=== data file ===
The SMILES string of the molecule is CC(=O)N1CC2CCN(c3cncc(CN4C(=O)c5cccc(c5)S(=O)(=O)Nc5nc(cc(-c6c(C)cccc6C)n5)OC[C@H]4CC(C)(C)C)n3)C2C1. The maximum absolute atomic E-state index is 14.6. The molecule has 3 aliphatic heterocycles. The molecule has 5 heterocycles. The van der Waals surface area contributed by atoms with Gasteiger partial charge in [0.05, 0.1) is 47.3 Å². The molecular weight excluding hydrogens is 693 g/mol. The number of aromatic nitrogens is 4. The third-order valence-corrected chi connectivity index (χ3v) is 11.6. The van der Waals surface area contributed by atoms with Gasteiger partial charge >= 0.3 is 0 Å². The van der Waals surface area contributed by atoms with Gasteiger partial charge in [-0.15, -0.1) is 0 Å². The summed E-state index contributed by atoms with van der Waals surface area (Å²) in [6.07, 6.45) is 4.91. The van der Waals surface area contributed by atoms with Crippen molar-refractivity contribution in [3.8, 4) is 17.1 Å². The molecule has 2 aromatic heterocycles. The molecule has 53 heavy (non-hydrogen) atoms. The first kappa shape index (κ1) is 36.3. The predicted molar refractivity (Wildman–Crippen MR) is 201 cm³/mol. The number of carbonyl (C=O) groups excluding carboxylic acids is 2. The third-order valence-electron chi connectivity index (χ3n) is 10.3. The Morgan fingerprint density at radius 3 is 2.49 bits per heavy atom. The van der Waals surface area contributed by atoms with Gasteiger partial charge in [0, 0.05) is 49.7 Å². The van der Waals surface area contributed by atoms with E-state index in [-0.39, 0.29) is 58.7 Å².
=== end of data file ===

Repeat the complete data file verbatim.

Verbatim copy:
The SMILES string of the molecule is CC(=O)N1CC2CCN(c3cncc(CN4C(=O)c5cccc(c5)S(=O)(=O)Nc5nc(cc(-c6c(C)cccc6C)n5)OC[C@H]4CC(C)(C)C)n3)C2C1. The maximum absolute atomic E-state index is 14.6. The molecule has 3 aliphatic heterocycles. The molecule has 5 heterocycles. The van der Waals surface area contributed by atoms with Gasteiger partial charge in [0.05, 0.1) is 47.3 Å². The molecular weight excluding hydrogens is 693 g/mol. The number of aromatic nitrogens is 4. The third-order valence-corrected chi connectivity index (χ3v) is 11.6. The van der Waals surface area contributed by atoms with Gasteiger partial charge >= 0.3 is 0 Å². The van der Waals surface area contributed by atoms with Gasteiger partial charge in [-0.15, -0.1) is 0 Å². The summed E-state index contributed by atoms with van der Waals surface area (Å²) in [6.07, 6.45) is 4.91. The van der Waals surface area contributed by atoms with Crippen molar-refractivity contribution in [3.8, 4) is 17.1 Å². The molecule has 2 aromatic heterocycles. The molecule has 53 heavy (non-hydrogen) atoms. The first kappa shape index (κ1) is 36.3. The predicted molar refractivity (Wildman–Crippen MR) is 201 cm³/mol. The number of carbonyl (C=O) groups excluding carboxylic acids is 2. The third-order valence-electron chi connectivity index (χ3n) is 10.3. The Morgan fingerprint density at radius 3 is 2.49 bits per heavy atom. The van der Waals surface area contributed by atoms with Gasteiger partial charge in [0, 0.05) is 49.7 Å². The van der Waals surface area contributed by atoms with E-state index in [-0.39, 0.29) is 58.7 Å².